A good example of the picture learning are the pics in churches which were once in story form for the illiterate. Of course, they were still told what they had to believe or else. Thus, the Reformation was a good thing, except the churches really did not advance much beyond the theses Luther nailed to the Church. Thanks to the printing press though, those ideas got out to the public. The Church of Rome lost and had to regroup.

    I think the Inquistitions came after the reformation and then later the Enlightenment. The Inquistitions were a terrible time for people like us, but truth be known, I believe one cannot have Enlightenment unless they know where they came from.

    So to criticize a piece of literture, without considering the time it was written is, IMO, to close the door on enlightenment. Would you disregard Dada art and literture because it’s time has pasted or because it is useless as well as deliberately irrational? I think it is boring and dull, but you learn a little about that time period through the literature too.

    The Jews took the OT (Torah) with all its laws to heart and some still do, even though most of it is not applicable for today. Even so, you can get an idea about Hebrew society and culture back then and of todays Jews who follow Kosher ideals.

    In that respect (cultural and societal), it is historical. The Lorax shows the cultural values of today concerning the environment. 100 years from now it will hopefully be just a thing of the past. Same with “Horton Hears a Who” concerning minority groups and we can teach our children that this was where we were at one time, but not anymore.

    We no longer think the sun rotates around the earth and a bat is a bird, but at one time, people did. Obviously women’s rights were some what of an issue 2000 years ago or the battle between Mary and another disciple would not have been mentioned in either piece of literture.

    In that respect, it is not a piece of junk. So, even though I am a non-theist and a Humanist, I can still see some use for the literature. I would really hate to bury it and end up going back to such a time all because we forgot where we came from socially and culturally. Even the Hammerabi and The Book of the Dead, written long before the OT/Torah, shows cultures and societies long since past.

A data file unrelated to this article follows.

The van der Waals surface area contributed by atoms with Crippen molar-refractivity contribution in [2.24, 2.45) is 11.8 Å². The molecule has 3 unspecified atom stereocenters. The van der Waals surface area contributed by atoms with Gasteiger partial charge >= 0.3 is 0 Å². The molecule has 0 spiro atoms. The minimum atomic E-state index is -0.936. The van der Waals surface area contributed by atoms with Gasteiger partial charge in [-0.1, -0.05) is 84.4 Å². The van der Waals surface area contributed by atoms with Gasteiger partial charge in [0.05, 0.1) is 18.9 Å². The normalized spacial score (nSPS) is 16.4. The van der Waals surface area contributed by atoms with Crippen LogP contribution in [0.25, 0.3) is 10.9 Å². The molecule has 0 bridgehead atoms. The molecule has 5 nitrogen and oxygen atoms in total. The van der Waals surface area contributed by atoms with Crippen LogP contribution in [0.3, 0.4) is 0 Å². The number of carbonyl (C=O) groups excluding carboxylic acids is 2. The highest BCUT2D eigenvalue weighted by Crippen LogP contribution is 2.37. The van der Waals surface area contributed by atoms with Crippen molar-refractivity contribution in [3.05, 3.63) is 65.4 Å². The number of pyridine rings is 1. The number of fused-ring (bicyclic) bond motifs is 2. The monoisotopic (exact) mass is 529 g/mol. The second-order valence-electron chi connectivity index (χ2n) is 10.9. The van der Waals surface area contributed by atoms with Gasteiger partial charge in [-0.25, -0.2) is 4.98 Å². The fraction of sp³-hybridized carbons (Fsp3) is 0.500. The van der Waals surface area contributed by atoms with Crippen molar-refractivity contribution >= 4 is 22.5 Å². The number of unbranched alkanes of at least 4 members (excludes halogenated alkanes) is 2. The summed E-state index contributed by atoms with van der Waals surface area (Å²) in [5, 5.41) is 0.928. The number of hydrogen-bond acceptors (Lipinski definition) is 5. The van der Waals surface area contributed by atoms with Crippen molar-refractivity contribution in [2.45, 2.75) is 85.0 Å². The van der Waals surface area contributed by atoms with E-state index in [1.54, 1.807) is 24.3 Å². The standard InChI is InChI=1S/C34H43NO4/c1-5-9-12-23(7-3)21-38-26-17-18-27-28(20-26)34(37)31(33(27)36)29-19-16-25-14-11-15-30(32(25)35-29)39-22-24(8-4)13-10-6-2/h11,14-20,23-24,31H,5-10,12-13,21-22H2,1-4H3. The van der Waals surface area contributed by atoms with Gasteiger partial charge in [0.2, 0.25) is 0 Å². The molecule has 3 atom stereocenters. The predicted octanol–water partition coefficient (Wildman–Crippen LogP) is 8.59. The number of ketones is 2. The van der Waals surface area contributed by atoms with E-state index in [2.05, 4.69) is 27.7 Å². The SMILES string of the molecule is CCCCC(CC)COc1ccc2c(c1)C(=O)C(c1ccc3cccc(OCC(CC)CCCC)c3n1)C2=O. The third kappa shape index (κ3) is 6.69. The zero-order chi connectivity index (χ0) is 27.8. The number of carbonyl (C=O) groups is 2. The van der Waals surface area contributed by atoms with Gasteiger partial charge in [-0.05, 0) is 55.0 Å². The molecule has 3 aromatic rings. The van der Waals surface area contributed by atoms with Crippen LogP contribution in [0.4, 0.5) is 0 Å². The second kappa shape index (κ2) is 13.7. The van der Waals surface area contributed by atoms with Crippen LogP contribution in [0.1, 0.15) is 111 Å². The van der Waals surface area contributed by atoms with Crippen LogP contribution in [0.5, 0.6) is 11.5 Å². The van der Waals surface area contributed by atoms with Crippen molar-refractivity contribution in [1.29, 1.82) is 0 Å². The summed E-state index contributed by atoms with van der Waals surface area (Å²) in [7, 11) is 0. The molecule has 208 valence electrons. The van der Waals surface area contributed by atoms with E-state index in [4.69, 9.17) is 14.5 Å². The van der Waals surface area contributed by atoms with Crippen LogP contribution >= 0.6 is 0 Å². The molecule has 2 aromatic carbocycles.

• Steven Carr

    MRNIA
    I do have a question for you, Carr, are you that insecure about your beliefs or ideas that you feel the need to attack literary references that support another idea in another book?

    CARR
    Gosh, all I did was say that an anonymous piece of fiction was junk, a remark which would be totally innocuous if I was talking about a political novel, or a novel about sport.

    Yet somehow, religious novels are held to be immune from criticism, and people who criticse them are ‘insecure’

  • Mriana

    No Carr, you misunderstood my question. Religious works aren’t immune from criticism anymore than other works, but that is not constructive critism. I meant exactly what I was trying to ask, Are you that insecure about your beliefs as an atheist, that you have to attack religious things in such a way that is not constructive?

    I am not insecure about my Humanist beliefs that I cannot say something constructive or ask a question in a way that is less offensive.

    In the third thread on this topic, Pastor Mike asked, “I’m rather mystified why doing so has brought out so much scorn, ridicule and hostility. Is this really the kind of attitudes you want atheism to be known for?”

    I personally want him to take with him what I want Humanism to be known for- reason and compassion.

    It is not reasonable to show this man scorn, ridule, and hostility when he has not shown us any of that from himself. It is more reasonable to say, “OK I accept your gift of friendship and in return I will give you what I hope to be a more positive view of atheism (or Humanism, whichever the case).” This also shows, IMO, compassion. Compassion that shows dignity to the human.

    Who knows, that compassion may lead him to question some of his beliefs or it may not, but more importantly it will hopefully show him what Humanism is not. Can you say the same thing about your form of atheism?

  • Steven Carr

    How does pointing out the lack of historical markers in Mark’s Gospel or calling the Gospel of Mary ‘junk’, any way of showing Pastor Mike scorn, ridicule or hostility?

    I see the first response to atheists pointing out facts is to declare atheists rude for pointing out facts.